ICE: Drunken driver in Mesa officer's death was in US illegally
Veteran Mesa Police Officer Brandon Mendoza was killed in the head-on crash. (Source: Mesa Police Department)
A flag is placed in honor of Officer Brandon Mendoza at Rotary park, which he helped to rehabilitate. (Source: Sean Gates, cbs5az.com)
An Arizona Department of Transportation traffic camera shows the fiery scene of a head-on crash that killed a driver and an off-duty Mesa police officer. (Source: Arizona Department of Transportation)
DPS officers said the suspected wrong-way driver was first seen in Scottsdale on the Loop 101 freeway near Cactus Road. The driver drove the wrong way on Loop 101, State Route 51 and Interstate 10 before the crash. (Source: CBS 5 News)
PHOENIX (CBS5) -
The wrong-way driver involved in a crash that killed an off-duty Mesa police officer had a blood-alcohol content almost three times the legal limit and was in the U.S. illegally, according to officials.
The Arizona Department of Public Safety said Raul Silva-Corona, 42, had a BAC of 0.238 percent when he was driving Monday morning the wrong way on Valley freeways for almost 33 miles. That's well above Arizona's legal limit of 0.08 percent.
U.S. Immigration and Customs Enforcement officials said Silva-Corona was a native of the Chihuahua, Chihuahua, Mexico, who entered the U.S. illegally in 2003 at the border near Columbus, NM.
Records show Silver-Corona was apprehended by the U.S. Boarder Patrol in May 2002 near Why, AZ. He was then extradited to Adams County, CO, on an outstanding unrelated criminal charge.
The Maricopa County medical examiner said this week that Silva-Corona's death was due to "blunt force injury."
Mesa Police Chief Frank Milstead identified the officer as 13-year veteran Brandon Mendoza, 32.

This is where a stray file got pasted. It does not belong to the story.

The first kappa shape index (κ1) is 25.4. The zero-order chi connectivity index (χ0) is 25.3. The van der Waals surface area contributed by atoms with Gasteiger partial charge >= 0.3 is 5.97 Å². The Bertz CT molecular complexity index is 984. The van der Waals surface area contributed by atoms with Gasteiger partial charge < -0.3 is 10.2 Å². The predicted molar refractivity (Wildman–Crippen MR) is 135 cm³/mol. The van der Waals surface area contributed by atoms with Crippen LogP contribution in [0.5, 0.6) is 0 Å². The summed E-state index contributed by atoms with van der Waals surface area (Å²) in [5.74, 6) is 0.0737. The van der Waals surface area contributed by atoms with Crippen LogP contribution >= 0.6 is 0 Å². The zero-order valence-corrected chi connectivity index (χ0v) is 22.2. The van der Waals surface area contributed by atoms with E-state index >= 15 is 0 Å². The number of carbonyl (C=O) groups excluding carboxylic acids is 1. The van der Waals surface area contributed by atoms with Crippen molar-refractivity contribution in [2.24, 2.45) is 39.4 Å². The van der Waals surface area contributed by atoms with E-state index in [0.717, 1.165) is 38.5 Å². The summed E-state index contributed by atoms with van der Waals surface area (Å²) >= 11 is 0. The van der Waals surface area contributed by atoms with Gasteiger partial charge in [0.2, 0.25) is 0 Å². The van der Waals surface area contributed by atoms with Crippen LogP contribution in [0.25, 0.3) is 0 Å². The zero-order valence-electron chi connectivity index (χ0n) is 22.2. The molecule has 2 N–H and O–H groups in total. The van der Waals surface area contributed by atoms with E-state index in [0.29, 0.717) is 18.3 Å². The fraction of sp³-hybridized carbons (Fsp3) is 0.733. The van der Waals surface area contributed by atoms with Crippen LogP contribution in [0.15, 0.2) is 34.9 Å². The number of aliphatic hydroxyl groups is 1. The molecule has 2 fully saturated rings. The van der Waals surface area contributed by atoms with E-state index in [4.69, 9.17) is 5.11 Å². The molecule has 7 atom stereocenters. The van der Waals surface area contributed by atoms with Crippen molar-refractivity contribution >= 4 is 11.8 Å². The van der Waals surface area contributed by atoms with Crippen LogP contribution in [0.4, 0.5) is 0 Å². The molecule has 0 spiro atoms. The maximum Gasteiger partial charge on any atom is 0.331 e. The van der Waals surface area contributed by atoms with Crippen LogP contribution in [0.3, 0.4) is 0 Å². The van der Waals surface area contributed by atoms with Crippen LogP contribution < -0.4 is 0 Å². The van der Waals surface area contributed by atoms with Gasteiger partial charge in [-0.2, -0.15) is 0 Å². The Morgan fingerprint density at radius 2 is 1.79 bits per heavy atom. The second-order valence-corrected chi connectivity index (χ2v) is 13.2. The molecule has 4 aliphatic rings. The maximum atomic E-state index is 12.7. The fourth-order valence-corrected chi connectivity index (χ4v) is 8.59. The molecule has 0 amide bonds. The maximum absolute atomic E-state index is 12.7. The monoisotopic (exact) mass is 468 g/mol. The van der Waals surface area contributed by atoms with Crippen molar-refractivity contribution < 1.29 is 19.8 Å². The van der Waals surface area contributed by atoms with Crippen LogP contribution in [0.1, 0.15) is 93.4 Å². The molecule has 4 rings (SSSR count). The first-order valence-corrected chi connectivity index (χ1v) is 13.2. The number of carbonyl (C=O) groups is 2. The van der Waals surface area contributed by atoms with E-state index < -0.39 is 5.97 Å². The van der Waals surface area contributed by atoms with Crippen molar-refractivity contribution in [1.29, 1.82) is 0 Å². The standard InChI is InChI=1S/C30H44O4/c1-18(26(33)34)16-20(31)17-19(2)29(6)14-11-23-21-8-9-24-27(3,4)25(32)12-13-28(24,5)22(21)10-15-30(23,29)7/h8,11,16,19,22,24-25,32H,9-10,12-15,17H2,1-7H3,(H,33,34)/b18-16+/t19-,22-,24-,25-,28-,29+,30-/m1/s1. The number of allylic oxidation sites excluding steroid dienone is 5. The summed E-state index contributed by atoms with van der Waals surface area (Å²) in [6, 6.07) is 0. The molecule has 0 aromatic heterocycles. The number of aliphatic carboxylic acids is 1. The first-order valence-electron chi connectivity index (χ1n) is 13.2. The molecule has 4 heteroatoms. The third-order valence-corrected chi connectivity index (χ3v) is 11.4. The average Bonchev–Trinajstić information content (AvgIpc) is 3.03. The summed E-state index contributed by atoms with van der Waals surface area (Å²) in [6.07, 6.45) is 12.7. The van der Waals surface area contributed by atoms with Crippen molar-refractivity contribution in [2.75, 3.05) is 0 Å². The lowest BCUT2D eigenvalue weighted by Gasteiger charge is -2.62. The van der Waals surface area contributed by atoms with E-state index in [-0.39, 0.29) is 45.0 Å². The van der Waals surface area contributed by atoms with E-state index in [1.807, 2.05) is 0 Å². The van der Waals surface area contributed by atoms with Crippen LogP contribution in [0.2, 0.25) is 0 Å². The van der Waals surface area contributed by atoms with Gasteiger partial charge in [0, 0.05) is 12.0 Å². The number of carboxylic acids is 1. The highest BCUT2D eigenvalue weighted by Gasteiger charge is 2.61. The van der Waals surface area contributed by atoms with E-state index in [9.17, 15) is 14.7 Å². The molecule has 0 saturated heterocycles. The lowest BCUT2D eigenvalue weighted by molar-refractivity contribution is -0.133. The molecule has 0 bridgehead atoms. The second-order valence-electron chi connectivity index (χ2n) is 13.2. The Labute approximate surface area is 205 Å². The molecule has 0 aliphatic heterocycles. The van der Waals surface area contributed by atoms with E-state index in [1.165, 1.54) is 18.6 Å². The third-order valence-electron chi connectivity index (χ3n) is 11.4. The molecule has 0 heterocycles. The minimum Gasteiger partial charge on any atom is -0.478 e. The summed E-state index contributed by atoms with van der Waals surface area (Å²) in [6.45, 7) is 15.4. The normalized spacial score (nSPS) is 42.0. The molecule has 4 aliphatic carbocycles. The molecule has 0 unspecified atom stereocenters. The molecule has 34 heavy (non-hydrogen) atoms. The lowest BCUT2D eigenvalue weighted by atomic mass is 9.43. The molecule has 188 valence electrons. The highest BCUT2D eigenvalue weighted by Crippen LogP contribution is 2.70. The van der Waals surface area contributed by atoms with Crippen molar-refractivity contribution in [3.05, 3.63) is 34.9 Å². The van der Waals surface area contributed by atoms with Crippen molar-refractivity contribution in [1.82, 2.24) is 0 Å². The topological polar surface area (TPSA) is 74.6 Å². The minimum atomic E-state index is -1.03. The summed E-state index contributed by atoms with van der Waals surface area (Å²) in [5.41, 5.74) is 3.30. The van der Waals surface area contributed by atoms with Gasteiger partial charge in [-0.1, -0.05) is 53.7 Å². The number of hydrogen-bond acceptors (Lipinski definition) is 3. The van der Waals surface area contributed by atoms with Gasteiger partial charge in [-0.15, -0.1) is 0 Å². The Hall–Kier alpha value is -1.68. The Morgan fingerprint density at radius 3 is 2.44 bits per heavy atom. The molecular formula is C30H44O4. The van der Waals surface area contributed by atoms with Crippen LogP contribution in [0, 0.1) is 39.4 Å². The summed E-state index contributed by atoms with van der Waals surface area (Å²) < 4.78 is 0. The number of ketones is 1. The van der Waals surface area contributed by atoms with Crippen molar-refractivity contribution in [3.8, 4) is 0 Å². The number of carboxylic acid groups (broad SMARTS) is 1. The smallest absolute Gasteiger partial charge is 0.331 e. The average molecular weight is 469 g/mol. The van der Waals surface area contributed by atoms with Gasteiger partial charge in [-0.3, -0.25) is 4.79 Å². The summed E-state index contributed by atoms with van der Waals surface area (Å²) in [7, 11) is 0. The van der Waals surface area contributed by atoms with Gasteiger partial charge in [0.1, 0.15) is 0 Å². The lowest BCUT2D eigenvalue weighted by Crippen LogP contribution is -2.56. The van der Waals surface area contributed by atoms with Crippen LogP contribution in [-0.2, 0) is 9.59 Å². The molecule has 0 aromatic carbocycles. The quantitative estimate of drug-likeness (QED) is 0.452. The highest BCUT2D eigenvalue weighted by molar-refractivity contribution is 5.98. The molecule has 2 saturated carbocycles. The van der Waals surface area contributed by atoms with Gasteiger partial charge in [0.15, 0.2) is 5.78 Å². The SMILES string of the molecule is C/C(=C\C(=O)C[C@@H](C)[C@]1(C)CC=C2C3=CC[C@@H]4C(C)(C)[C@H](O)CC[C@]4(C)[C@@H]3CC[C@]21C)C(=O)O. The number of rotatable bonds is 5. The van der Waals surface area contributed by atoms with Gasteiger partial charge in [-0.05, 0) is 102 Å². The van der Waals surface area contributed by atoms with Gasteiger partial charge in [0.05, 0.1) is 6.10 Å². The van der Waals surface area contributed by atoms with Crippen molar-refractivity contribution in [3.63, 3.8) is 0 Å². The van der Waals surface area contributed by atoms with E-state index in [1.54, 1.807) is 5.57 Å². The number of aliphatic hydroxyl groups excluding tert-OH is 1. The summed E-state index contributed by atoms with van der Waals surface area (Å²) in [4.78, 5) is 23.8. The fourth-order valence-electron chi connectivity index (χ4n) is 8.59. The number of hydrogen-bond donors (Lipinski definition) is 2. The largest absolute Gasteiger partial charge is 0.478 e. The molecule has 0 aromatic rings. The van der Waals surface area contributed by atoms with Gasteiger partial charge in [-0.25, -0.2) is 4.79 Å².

"We are saddened beyond words to report that one of our officers was hit and killed this morning by a wrong-way driver," Mesa police Sgt. Tony Landato said.
Silva-Corona was first seen going east in the westbound lanes of the Loop 101 Pima Freeway near Cactus Road in Scottsdale about 12:30 a.m., said Carrick Cook of the Arizona Department of Public Safety. He said DPS had received 33 emergency calls at its 911 operations center.
Officers caught up to Silva-Corona minutes later, who was heading south on the northbound lanes of State Route 51. DPS said officers set out spikes in an attempt to stop the driver but their attempt was unsuccessful.
According to DPS, officers attempted to barricade the wrong-way driver near State Route 51 and Thomas Road.
"We tried to ram the vehicle," Cook said. "That was the only chance we had, we were stretched thin that night and we did the best we could."
According to DPS, there were about two dozen officers staffed overnight. Half of the on-duty patrols responded in an effort to stop Corona. The other half were tied up on other emergency calls.
DPS estimated Silva-Corona was going the wrong way on three Valley freeways for 33 miles before crashing head-on into the off-duty officer on a blind curve of an Interstate 10-U.S. 60 flyover ramp.
Cook said it was by chance Silva-Corona was able to drive nearly 40 miles the wrong way without creating more damage.
"Wrong-way drivers typically crash before long periods of time," Cook said, adding that light traffic on a Sunday night also contributed to the length of the time Silva-Corona was on the road without crashing sooner.
Cook said a DPS officer tried to intercept and ram Silva-Corona in a Chevrolet Trailblazer going south on northbound State Route 51, but the driver went around and took off before heading east on westbound Interstate 10.
Silva-Corona then traveled the wrong way up an HOV ramp from U.S. Highway 60, where the SUV struck a Volkswagen Passat driven by Mendoza just before 1 a.m., Cook said. Both cars erupted in flames.
Mendoza was returning home from his shift when his car was struck, Cook said.
"We just didn't have enough officers," Cook said. "If we could have, we would have stopped him sooner."
Silva-Corona died at the scene, and the officer was taken to a Phoenix hospital with life-threatening injuries, but later died.
The Arizona Department of Transportation said the two HOV ramps for U.S. 60 west to I-10 west, and I-10 east to U.S. 60 east were closed for some time Monday morning for the investigation.
The rest of the lanes remained open.
Stay with cbs5az.com and CBS 5 News as this story develops.